Sometimes children don’t seem to understand what they hear. Teachers find that these children in the classroom look around to see what everyone else is doing. Parents can become frustrated when children don’t seem to be able to follow instructions. This is often referred to as a comprehension deficit or receptive language difficulties or delay.
Children can have difficulty with understanding what they hear for a number of different reasons. Often, children just haven’t reached that stage of their language development and adults’ sentences can be too long or complex in sentence structure.
Some children have difficulty processing sound (auditory processing), or remembering what they hear (auditory memory), even if their hearing is tested and shown to be alright. Some children have difficulty learning to understand specific concepts (like words for direction such as “right” and “left”, or location such as “behind” or “next to”). Some children have difficulty doing more than one thing at a time, and so if they are thinking about something else they can miss information. Difficulty with working memory skills can also impact on a child’s ability to understand.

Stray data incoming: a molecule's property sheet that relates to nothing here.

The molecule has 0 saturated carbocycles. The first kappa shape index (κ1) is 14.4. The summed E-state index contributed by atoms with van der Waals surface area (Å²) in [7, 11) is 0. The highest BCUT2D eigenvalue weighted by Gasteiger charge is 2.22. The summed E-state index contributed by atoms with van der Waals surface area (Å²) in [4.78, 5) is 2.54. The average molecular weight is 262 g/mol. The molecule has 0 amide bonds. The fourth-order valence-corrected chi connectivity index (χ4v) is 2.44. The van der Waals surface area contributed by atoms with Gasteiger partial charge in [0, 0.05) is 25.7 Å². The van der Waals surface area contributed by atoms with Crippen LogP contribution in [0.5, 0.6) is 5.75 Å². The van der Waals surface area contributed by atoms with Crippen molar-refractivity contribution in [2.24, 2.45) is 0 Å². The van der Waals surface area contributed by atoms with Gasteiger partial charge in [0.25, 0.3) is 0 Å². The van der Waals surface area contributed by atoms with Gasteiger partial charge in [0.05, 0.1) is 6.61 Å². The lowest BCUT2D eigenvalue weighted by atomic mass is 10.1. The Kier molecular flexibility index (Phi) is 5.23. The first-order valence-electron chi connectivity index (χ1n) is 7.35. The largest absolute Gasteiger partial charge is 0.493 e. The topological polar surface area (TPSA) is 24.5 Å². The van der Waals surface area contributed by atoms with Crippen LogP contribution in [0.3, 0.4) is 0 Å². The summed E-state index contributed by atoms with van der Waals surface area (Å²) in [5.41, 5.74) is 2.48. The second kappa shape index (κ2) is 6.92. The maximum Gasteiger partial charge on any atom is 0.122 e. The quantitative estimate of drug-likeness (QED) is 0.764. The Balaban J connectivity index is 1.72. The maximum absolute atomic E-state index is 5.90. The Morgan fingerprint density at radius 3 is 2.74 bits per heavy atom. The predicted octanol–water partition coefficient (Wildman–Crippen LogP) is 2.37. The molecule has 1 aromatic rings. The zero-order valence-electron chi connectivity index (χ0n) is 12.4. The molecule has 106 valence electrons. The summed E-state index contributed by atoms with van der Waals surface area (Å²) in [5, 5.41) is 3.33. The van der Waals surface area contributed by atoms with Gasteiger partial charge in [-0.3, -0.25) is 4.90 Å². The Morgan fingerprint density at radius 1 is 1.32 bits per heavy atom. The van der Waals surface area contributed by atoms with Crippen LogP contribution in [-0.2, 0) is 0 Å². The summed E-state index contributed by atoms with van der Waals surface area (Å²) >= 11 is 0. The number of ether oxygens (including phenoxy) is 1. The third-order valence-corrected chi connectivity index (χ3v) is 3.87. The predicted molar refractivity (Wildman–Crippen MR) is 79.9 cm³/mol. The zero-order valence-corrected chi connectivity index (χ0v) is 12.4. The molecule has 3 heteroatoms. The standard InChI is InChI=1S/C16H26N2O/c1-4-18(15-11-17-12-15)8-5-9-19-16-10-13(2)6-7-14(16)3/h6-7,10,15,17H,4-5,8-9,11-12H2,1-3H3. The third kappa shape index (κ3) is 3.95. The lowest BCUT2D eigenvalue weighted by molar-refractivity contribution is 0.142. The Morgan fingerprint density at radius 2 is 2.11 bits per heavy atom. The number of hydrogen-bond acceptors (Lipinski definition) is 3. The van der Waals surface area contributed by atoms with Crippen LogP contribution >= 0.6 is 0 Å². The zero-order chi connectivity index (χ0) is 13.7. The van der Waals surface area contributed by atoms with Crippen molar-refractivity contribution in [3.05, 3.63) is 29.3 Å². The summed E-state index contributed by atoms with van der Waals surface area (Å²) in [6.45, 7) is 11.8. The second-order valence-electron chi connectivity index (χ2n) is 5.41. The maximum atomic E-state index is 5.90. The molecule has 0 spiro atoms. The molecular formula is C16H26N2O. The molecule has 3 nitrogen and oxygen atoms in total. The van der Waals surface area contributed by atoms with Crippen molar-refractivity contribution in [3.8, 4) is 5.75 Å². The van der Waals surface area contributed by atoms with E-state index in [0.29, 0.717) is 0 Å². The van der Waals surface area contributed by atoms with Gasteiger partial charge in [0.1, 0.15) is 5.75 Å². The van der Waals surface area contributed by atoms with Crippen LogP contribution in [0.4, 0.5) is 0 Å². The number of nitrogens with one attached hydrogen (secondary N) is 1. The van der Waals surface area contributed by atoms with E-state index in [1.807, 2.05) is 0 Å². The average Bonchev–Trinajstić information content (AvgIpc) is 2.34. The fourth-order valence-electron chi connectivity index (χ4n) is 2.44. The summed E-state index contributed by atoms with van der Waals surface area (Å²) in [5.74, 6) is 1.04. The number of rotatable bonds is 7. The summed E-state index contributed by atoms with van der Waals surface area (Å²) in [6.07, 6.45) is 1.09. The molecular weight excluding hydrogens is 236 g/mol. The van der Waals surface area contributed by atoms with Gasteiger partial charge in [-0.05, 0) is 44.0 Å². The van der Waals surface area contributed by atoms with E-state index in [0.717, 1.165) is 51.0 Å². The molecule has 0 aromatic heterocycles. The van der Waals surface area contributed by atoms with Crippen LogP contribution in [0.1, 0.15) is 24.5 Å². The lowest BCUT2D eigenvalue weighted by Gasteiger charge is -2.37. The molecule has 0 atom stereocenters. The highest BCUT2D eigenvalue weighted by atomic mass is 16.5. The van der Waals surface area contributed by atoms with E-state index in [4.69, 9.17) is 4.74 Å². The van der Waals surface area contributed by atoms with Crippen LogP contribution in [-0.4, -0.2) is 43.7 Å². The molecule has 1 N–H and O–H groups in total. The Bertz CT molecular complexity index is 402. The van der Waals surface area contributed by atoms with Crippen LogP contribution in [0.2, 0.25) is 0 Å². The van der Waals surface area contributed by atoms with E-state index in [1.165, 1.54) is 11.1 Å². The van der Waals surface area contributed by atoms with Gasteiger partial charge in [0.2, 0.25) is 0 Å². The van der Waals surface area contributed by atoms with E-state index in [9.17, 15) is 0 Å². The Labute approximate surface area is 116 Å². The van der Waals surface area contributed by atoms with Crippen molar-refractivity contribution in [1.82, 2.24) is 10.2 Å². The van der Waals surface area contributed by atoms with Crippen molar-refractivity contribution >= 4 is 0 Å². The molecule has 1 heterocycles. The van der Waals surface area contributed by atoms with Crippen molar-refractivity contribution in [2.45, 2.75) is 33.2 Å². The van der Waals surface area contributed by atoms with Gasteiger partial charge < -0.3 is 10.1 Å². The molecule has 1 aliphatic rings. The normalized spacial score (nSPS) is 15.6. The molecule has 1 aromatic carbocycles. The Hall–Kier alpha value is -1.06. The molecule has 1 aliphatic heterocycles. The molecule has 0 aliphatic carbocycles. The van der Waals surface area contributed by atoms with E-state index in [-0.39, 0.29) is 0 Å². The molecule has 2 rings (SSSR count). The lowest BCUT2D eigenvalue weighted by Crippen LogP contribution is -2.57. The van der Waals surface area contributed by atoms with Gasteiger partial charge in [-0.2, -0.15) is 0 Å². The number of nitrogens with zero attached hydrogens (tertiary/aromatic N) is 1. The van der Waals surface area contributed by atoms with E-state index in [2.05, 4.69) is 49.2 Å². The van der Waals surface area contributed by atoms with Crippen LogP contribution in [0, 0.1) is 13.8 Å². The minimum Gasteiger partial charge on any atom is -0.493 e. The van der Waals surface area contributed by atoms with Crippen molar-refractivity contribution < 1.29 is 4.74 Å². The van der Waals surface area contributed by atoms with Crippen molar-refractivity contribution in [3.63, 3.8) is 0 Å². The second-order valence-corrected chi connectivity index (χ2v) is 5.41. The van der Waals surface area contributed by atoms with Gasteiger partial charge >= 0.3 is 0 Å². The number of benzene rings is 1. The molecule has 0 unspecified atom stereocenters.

There are strategies that parents and teachers can use when children don’t seem to understand what they hear. These strategies help, whatever the reasons for the difficulties may be.
Tips for giving your child the best chance to understand, are:
- Always get their attention first. Use their name and make eye contact.
- Be sure of what your main point is and make your sentences short and clear and to the point. Say exactly what you mean.
- Emphasise the key words. Say the key words louder, higher and with more stress.
- Show them what you mean. Demonstrate, or use gesture, or facial expressions to emphasise what you want them to understand.
- Allow enough time for them to process the information.
- If it is not understood the first time, rephrase what you have said. Say it another way.
You will probably find that you need to over-teach new concepts. Children with comprehension difficulties often need explicit teaching as they find it harder to learn implicitly (eg by observing). Keep explanations simple, but give the explanation in a number of different ways. Don’t assume that what you have said has been understood.